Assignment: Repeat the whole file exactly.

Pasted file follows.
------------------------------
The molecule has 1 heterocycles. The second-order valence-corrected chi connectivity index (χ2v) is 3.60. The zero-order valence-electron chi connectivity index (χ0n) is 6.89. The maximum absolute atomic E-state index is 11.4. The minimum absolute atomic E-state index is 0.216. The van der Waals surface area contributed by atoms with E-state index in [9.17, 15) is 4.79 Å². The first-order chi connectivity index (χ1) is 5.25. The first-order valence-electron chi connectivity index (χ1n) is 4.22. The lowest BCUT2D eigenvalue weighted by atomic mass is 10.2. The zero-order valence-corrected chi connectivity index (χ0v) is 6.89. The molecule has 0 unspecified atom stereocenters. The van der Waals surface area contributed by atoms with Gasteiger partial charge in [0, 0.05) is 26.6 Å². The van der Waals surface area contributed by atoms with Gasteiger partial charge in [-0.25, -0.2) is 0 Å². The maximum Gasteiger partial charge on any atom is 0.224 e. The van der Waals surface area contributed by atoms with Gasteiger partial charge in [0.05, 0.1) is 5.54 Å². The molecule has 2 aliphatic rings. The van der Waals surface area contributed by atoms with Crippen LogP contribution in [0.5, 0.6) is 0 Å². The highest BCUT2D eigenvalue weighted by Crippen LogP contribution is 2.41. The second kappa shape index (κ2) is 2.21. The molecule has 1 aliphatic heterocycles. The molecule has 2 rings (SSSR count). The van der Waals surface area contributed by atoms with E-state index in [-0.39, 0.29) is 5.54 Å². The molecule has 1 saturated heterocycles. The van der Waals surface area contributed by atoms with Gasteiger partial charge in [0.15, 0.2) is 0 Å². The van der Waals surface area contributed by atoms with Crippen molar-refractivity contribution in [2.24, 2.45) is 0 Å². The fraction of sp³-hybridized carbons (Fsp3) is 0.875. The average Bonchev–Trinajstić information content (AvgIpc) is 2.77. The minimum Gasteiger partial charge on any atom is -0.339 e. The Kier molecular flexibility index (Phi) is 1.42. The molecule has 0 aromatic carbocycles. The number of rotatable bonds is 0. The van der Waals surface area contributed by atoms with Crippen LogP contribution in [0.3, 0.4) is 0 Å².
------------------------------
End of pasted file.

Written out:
The molecule has 1 heterocycles. The second-order valence-corrected chi connectivity index (χ2v) is 3.60. The zero-order valence-electron chi connectivity index (χ0n) is 6.89. The maximum absolute atomic E-state index is 11.4. The minimum absolute atomic E-state index is 0.216. The van der Waals surface area contributed by atoms with E-state index in [9.17, 15) is 4.79 Å². The first-order chi connectivity index (χ1) is 5.25. The first-order valence-electron chi connectivity index (χ1n) is 4.22. The lowest BCUT2D eigenvalue weighted by atomic mass is 10.2. The zero-order valence-corrected chi connectivity index (χ0v) is 6.89. The molecule has 0 unspecified atom stereocenters. The van der Waals surface area contributed by atoms with Gasteiger partial charge in [0, 0.05) is 26.6 Å². The van der Waals surface area contributed by atoms with Gasteiger partial charge in [-0.25, -0.2) is 0 Å². The maximum Gasteiger partial charge on any atom is 0.224 e. The van der Waals surface area contributed by atoms with Gasteiger partial charge in [0.05, 0.1) is 5.54 Å². The molecule has 2 aliphatic rings. The van der Waals surface area contributed by atoms with Crippen LogP contribution in [0.5, 0.6) is 0 Å². The highest BCUT2D eigenvalue weighted by Crippen LogP contribution is 2.41. The second kappa shape index (κ2) is 2.21. The molecule has 1 aliphatic heterocycles. The molecule has 2 rings (SSSR count). The van der Waals surface area contributed by atoms with E-state index in [-0.39, 0.29) is 5.54 Å². The molecule has 1 saturated heterocycles. The van der Waals surface area contributed by atoms with Gasteiger partial charge in [0.15, 0.2) is 0 Å². The van der Waals surface area contributed by atoms with Crippen molar-refractivity contribution in [2.24, 2.45) is 0 Å². The fraction of sp³-hybridized carbons (Fsp3) is 0.875. The average Bonchev–Trinajstić information content (AvgIpc) is 2.77. The minimum Gasteiger partial charge on any atom is -0.339 e. The Kier molecular flexibility index (Phi) is 1.42. The molecule has 0 aromatic carbocycles. The number of rotatable bonds is 0. The van der Waals surface area contributed by atoms with Crippen LogP contribution in [0.3, 0.4) is 0 Å².